In 2019, Isiah Kiner-Falefa was just plain bad. His OBP was stuck under .300, he managed to hit only one home run in 222 ABs, and his strikeout rate ended up below average. He didn’t make it up in other categories either. Although speed is one of his best assets, he only stole three bases all season, and not a single number on his Fangraphs page seems to be above average. Quite frankly, he was a living testament to the idea that catchers are a wasteland to be avoided at all costs.
And then, as we finally trudged our way through an endless month of July and into the heart of summer camp, Kiner-Falefa started to pick up a whole lot of hype. Defensively, he was moving away from playing catcher full time and moving towards playing both third base and shortstop. In fact, not only was he playing at those positions, but word was that he was looking really good at it.
Isiah Kiner-Falefa with another stellar diving stop at SS to take away a hit from Yadiel Rivera. He's had the two best plays of camp. There is belief he is the Rangers' best infielder.
— Evan Grant (@Evan_P_Grant) July 18, 2020
Rumors also swirled that Kiner-Falefa was hitting extremely well in camp. As the hype train grew, suddenly many of us collectively decided that Kiner-Falefa was going to turn into a speed demon, about to finish at the top of the league in steals. An infielder who was going to play every day, but had catcher eligibility? All on top of a player who suddenly could rake, and was going to steal three bases a week all season? IKF shot up the weekly FAAB watch lists. In fact, many publications recommended that fantasy players spend 15-20% of their yearly budget on Kiner-Falefa.
The hype was becoming out of control. This was, after all, a player who had never been so much as passable in actual MLB games. His performance wasn’t even something we could back up with our own eyes–COVID-19 restrictions prevented us from seeing anything going on in summer camp. Instead of players like Kyle Lewis and Mike Yastrzemski–two players with real underlying skills who performed at high levels right away while not rostered in a lot of 12-team leagues–receiving a lot of huge early bids, fantasy players were spending their FAAB on IKF.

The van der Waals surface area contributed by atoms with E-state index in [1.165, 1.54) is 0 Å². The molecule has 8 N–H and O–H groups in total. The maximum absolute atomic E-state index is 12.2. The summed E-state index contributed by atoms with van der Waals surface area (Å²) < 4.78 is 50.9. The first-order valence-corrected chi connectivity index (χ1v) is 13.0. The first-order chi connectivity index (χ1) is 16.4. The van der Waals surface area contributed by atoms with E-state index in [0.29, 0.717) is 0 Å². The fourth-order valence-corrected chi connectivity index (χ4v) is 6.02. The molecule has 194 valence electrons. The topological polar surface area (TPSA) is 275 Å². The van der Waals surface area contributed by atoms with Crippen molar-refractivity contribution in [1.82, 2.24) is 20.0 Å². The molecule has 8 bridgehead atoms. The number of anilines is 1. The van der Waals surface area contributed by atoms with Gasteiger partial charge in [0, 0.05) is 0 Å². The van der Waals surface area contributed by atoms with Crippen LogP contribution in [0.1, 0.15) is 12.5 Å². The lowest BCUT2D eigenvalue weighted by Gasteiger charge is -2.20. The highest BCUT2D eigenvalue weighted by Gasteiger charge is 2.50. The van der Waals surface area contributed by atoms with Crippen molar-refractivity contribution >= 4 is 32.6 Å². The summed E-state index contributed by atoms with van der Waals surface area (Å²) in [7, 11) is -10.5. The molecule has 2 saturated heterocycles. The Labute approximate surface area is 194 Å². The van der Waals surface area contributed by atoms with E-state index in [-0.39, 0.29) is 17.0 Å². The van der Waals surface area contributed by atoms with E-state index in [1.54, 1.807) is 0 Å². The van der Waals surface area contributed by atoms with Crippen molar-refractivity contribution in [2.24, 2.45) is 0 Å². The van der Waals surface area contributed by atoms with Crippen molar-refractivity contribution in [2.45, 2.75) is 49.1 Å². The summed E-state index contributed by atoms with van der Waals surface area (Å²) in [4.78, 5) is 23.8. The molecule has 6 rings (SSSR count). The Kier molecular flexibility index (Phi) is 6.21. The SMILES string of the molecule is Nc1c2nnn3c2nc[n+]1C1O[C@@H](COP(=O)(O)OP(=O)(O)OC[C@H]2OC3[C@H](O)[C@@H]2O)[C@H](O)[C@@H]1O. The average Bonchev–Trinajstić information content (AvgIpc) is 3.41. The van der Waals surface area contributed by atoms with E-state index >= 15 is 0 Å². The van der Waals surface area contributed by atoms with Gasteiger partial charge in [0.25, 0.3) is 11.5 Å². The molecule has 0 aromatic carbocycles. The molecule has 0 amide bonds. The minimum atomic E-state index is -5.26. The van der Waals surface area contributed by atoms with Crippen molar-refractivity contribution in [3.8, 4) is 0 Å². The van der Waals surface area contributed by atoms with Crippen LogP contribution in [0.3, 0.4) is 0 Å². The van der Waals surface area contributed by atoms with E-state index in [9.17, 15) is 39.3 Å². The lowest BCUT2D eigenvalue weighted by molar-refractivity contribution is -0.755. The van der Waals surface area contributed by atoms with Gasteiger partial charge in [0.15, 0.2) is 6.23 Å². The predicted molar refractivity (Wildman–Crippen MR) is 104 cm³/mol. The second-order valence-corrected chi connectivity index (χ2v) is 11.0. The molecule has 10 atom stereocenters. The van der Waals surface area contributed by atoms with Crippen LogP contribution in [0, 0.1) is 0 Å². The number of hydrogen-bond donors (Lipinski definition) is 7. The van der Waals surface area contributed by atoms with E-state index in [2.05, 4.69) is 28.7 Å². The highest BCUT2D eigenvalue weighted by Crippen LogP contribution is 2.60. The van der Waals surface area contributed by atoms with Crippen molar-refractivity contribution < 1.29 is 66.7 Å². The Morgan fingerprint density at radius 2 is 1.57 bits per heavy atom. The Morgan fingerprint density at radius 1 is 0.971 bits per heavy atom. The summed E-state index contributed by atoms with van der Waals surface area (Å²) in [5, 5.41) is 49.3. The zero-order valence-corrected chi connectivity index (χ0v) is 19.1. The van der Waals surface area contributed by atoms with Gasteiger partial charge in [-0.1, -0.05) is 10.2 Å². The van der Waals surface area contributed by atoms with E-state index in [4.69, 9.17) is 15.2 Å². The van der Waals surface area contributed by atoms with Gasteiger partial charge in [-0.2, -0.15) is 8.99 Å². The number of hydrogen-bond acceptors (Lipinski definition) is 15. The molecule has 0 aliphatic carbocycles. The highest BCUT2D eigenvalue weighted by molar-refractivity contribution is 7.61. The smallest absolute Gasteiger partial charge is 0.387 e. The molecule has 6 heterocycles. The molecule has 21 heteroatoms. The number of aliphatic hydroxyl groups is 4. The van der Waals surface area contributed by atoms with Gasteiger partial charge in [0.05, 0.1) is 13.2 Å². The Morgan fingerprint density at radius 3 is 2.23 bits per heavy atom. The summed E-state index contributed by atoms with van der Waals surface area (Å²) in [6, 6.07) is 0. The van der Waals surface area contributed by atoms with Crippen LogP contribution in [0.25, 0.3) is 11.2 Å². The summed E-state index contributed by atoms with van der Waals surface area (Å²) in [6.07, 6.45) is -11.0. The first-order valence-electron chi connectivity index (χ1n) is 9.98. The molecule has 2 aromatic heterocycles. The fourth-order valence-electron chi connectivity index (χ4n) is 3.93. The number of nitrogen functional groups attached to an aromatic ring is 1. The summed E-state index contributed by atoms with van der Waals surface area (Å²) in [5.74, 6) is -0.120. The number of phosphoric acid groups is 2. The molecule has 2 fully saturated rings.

And yet, somehow, it’s kind of worked out. Kiner-Falefa hasn’t been good offensively, but he’s been far closer to passable then he ever was in the past. And, more importantly, Kiner-Falefa has been stealing at a high rate. He’s currently tied for eighth in all of baseball in steals, and every other player in the top-15 is either a middle infielder, center fielder, or Austin Slater.
All that’s well and good, however. A lot of us have paid attention to Kiner-Falefa so far this year, and a lot of us know how he’s performed up to this point in the season. What’s important is projecting Kiner-Falefa’s production ahead for the rest of the season and evaluating how to evaluate him both for the remainder of this season, and next year.
As mentioned earlier in this article, Kiner-Falefa is currently tied for eighth in baseball in steals. Coming from the catcher position, this is an absolutely elite number. Only once in all of baseball history has an active catcher had more than 30 steals in a season (36 by John Wathan in 1982), and only twice has a catcher surpassed the 25-steal mark. If Kiner-Falefa kept up his stolen base pace this year over the course of 130 games, he would reach 26 stolen bases, good for the third-best single-season mark for a catcher in all of baseball history. That’s a truly monumental pace that shows just how unique catcher steals are.
And yet, as unique as Kiner-Falefa’s numbers are, they aren’t as impressive as they first appear. Remember, the break-even point for stealing is success at about 70% of the time. If a player is thrown out significantly more often then that, they’re hurting their team in the long run. If, however, a player is successful significantly more often then that, then they’re helping their team win through their base stealing, on average.
|Year||ABs||Steals||CS||Successful Steal %|
Those numbers aren’t great. Yes, Kiner-Falefa is getting a lot of attempts, which is what a lot of fantasy players care most about. After all, few category leagues have a category for caught stealing, and steals aren’t as important in points leagues. However, when a player has a career success rate below the break-even point for base stealing, that’s a major red flag for the number of opportunities a player will get moving forward. Indeed, looking at Kiner-Falefa’s game log, he’s only had one successful steal since August 15th, two and a half weeks ago. Kiner-Falefa is not helping managers win the steals category of their fantasy matchups.
Kiner-Falefa does have above-average speed, meaning that there is potential for him to become a more efficient base stealer with more practice. He’s generally had a max sprint speed of about 28.0 FPS, which isn’t elite but is easily enough to allow him to be successful on the base paths.